top of page


Updated: Apr 18, 2022

Guest Post by Coach Tim, Running Coach with We Run: The UK’s Local Running Coach

Isn’t coaching just for the pros? What do you actually get for your money?

There comes a time in every recreational runner’s career where you find yourself wondering why you keep picking up the same injuries, why you can’t shake an injury, why your times aren’t improving, why some runs go better than others, or how on earth you can train yourself to run 26.2 miles! Perhaps you’ve considered hiring a Running Coach. That can feel like a big step. How would they help you? What do they do? Are they all really scary? Is it worth the money?

This last question is especially important to me. I couldn’t actually be a We Run Coach if I didn’t think my clients were getting value for money. If I thought the job wasn’t a valid use of my clients’ time and my time, I wouldn’t do it. We believe that runners of all abilities can benefit from working with a qualified Running Coach. Here we look at some reasons why you might consider one.


Unless you spend your time running towards and past mirrors, the only feedback you get about your running technique will be small glimpses in race-day photographs. A good Running Coach will observe you running from all angles, and provide a easy-to-understand breakdown of your personal running technique. They will also give you guidance on how you can improve your technique, where often relatively simple tweaks can translate into improved speed and efficiency. Perhaps more importantly, their technical advice will help with injury prevention – and prevention is always better than The Cure (apart from ‘Friday I’m In Love’, which is a modern classic!)

It’s awful when your car or boiler breaks down isn’t it? Imagine how much easier it would have been if an expert had looked it over and fixed the things that were likely to cause it problems. It can be quite difficult for an adult runner to correct their technique, but a qualified Coach can help you do this by suggesting specific drills and exercises to help improve your form.


They don’t just give out Running Coaching qualifications – you have to study quite hard for it! And the coaching award is really just the start of the journey. I don’t know any Running Coach that doesn’t constantly want to learn new things. We tend to read a lot, pause TV coverage of top athletes, watch them in slow motion and try new ideas out ourselves. Most Coaches have a lot of personal running experience to pass on too. This is particularly important if you’re new to the sport or training for an event you’ve not tackled before, like your first marathon.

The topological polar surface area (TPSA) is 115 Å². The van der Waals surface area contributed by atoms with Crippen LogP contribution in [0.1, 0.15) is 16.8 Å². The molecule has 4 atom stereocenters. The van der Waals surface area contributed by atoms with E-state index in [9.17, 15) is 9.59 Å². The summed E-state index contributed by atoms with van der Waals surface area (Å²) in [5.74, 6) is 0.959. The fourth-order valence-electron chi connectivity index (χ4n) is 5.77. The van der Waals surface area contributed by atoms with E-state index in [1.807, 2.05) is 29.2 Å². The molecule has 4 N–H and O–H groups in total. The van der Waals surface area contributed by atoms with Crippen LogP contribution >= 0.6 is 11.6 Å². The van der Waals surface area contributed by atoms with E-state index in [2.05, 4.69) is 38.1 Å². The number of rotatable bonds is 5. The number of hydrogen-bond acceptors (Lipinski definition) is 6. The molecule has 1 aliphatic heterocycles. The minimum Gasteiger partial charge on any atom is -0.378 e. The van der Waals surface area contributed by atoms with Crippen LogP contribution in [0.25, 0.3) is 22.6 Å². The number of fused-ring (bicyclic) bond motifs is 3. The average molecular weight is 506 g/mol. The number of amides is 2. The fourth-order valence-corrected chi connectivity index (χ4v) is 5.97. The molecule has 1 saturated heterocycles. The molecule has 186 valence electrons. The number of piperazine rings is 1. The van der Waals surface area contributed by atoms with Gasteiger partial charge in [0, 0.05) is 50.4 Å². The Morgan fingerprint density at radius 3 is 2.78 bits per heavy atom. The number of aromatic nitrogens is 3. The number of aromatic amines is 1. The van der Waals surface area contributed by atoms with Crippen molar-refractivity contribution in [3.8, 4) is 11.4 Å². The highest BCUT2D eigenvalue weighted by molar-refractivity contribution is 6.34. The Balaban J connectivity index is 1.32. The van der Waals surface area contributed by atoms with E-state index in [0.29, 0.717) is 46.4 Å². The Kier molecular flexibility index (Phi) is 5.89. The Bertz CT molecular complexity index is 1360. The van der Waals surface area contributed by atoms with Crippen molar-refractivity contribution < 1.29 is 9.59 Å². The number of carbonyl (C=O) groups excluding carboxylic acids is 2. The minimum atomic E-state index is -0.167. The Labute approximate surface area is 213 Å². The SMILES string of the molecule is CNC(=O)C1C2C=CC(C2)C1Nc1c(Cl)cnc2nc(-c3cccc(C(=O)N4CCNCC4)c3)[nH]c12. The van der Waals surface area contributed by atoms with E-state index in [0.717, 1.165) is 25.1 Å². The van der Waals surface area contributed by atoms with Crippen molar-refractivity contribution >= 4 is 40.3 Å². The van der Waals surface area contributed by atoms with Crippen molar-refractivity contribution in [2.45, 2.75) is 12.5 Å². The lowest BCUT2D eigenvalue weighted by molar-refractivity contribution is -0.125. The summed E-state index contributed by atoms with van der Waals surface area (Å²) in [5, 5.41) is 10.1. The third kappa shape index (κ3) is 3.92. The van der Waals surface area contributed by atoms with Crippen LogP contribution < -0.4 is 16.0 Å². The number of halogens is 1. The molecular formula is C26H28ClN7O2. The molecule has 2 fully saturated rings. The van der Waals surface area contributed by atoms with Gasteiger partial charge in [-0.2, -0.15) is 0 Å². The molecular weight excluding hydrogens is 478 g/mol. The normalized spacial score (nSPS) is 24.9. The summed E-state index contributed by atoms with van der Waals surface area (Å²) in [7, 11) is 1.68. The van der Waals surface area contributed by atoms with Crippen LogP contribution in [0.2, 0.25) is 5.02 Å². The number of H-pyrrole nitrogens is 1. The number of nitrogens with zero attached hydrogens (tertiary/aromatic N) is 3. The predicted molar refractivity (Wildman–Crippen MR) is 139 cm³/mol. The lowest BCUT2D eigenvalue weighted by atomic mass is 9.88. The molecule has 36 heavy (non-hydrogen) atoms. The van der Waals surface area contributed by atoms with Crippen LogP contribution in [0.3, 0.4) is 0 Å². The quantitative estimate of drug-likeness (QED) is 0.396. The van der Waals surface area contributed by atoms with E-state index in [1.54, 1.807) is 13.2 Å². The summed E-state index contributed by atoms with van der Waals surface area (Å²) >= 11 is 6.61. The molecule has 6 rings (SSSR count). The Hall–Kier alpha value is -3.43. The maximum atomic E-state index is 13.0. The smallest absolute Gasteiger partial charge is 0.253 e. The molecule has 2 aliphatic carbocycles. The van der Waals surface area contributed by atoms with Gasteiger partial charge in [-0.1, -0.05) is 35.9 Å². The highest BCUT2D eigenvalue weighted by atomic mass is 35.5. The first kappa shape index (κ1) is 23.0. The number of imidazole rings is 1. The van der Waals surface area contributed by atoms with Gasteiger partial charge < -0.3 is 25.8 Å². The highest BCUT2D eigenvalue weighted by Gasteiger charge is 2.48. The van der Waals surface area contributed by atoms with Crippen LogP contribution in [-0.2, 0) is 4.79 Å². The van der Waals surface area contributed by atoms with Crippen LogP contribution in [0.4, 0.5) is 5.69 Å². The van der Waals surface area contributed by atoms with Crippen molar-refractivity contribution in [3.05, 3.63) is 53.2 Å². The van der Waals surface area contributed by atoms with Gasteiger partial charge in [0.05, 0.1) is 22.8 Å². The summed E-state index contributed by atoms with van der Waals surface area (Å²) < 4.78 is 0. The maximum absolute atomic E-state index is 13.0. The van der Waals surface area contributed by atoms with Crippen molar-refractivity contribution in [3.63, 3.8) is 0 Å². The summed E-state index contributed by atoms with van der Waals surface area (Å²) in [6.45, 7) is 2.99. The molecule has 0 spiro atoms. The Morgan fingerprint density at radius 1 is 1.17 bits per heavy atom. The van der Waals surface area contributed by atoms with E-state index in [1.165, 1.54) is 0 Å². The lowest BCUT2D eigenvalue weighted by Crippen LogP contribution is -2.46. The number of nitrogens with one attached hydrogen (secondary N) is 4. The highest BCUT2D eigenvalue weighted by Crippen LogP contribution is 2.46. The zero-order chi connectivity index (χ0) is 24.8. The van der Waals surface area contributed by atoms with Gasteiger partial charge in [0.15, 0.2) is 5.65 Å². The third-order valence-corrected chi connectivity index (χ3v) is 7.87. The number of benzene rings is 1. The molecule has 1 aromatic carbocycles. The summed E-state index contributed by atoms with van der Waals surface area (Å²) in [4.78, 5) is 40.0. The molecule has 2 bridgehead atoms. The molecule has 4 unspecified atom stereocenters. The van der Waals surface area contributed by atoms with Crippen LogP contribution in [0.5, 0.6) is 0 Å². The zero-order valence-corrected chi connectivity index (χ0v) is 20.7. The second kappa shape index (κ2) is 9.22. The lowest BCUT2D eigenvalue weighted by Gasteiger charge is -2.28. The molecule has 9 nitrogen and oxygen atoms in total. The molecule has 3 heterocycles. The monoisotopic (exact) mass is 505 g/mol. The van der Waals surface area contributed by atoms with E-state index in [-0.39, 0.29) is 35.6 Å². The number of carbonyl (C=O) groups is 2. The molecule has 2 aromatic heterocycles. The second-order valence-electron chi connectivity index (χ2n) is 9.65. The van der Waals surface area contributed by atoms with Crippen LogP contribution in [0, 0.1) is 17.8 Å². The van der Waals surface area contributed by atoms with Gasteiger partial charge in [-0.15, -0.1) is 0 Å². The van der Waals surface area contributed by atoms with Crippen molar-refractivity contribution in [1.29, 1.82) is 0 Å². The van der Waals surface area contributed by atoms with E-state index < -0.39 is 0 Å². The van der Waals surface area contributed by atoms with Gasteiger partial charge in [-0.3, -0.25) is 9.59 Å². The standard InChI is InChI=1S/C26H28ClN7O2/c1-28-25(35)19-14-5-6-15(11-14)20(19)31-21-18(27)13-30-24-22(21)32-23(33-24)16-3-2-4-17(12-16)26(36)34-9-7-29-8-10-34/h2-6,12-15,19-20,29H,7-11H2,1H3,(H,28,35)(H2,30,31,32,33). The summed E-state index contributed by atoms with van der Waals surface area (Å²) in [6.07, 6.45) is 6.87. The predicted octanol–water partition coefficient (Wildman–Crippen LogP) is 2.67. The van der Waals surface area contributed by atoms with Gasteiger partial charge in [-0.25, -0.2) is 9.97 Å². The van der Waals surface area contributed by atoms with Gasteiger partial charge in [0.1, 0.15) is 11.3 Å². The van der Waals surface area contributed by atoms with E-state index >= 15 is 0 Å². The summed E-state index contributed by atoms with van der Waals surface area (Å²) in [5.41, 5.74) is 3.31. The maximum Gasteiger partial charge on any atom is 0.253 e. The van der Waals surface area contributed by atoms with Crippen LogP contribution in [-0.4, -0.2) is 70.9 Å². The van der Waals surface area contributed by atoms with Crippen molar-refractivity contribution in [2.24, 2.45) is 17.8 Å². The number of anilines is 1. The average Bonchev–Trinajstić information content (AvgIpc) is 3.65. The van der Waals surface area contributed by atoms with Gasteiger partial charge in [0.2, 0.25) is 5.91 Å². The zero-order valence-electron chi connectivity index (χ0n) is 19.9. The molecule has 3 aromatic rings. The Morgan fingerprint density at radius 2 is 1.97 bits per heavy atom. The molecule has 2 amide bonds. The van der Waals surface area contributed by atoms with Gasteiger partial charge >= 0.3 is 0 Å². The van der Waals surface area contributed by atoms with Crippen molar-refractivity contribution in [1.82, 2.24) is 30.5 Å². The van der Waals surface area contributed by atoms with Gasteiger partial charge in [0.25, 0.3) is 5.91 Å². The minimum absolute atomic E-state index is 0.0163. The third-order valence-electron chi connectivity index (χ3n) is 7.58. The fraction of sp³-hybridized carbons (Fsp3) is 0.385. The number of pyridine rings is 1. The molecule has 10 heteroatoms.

There’s a guy called Mo Farah currently training for his second marathon (you might have heard of him!) On completing his first marathon he realised that, despite his two decades in the sport, he didn’t know anywhere near enough to compete at the front of the field over 26.2 miles. He knew his outstanding track running technique would need to be adapted for the longer distance. He hired a new Coach to help him with this.

Motivation and Accountability

If you’ve booked a session with a Coach on the weekend, and they’ve advised you to do two runs during the week; you will do those runs. For many people, signing up with a Coach is a way of truly making a commitment. This time, they are going to stick to their new hobby or achieve their goal. Imagine if there had been no teachers taking lessons and setting homework in school – how many pupils would turn up to the classroom at the set time? How many of them would research and arrange their homework themselves? What would the exam pass rate be like?! Your Coach is your teacher, and they will guide you through your running journey, and help to keep you on track.

More Than Just An Hour

The majority of coaching sessions tend to be about an hour long, but the coaching doesn’t stop there. Your Running Coach will let you know what sessions to do during the week and what pace to do them at, they will tell you what to eat before and after running, what cross training to do, how to recover and which races to enter. The money you pay will support you way beyond the hour-long sessions.

They Are Your Personal Coach

A great Running Coach should have great personal skills. I know some runners need a strict talking to – they need someone to challenge their objections of why they don’t have time to run that week. Other runners need a softer approach, with lots of encouragement. Some people need stats thrown at them. A good Running Coach should be able to tailor their approach to help you achieve your goals and enjoy your running and your training with them. So no, a good Running Coach isn’t at  all scary (unless that’s what you need!)

Who Are We Run?

We Run are the UK’s largest and favourite Running Coaching provider. Founded in 2014 by NHS Nurse and lifelong recreational runner John White, We Run has grown from a passion project to a Nationwide network of qualified, friendly and experienced Running Coaches, helping runners in all areas of the UK.

We Run have helped thousands of runners, from complete beginners to competitive athletes, and every session is tailor-made to match the needs, abilities and goals of the client. Their Running Analysis service, which provides a head-to-toe running technique analysis and tune-up, is a popular way for runners to dip their toes in the water. Interested in learning more? Head to their website and drop them a line, or connect with We Run on Twitter, Instagram and Facebook.



Recent Posts

See All


bottom of page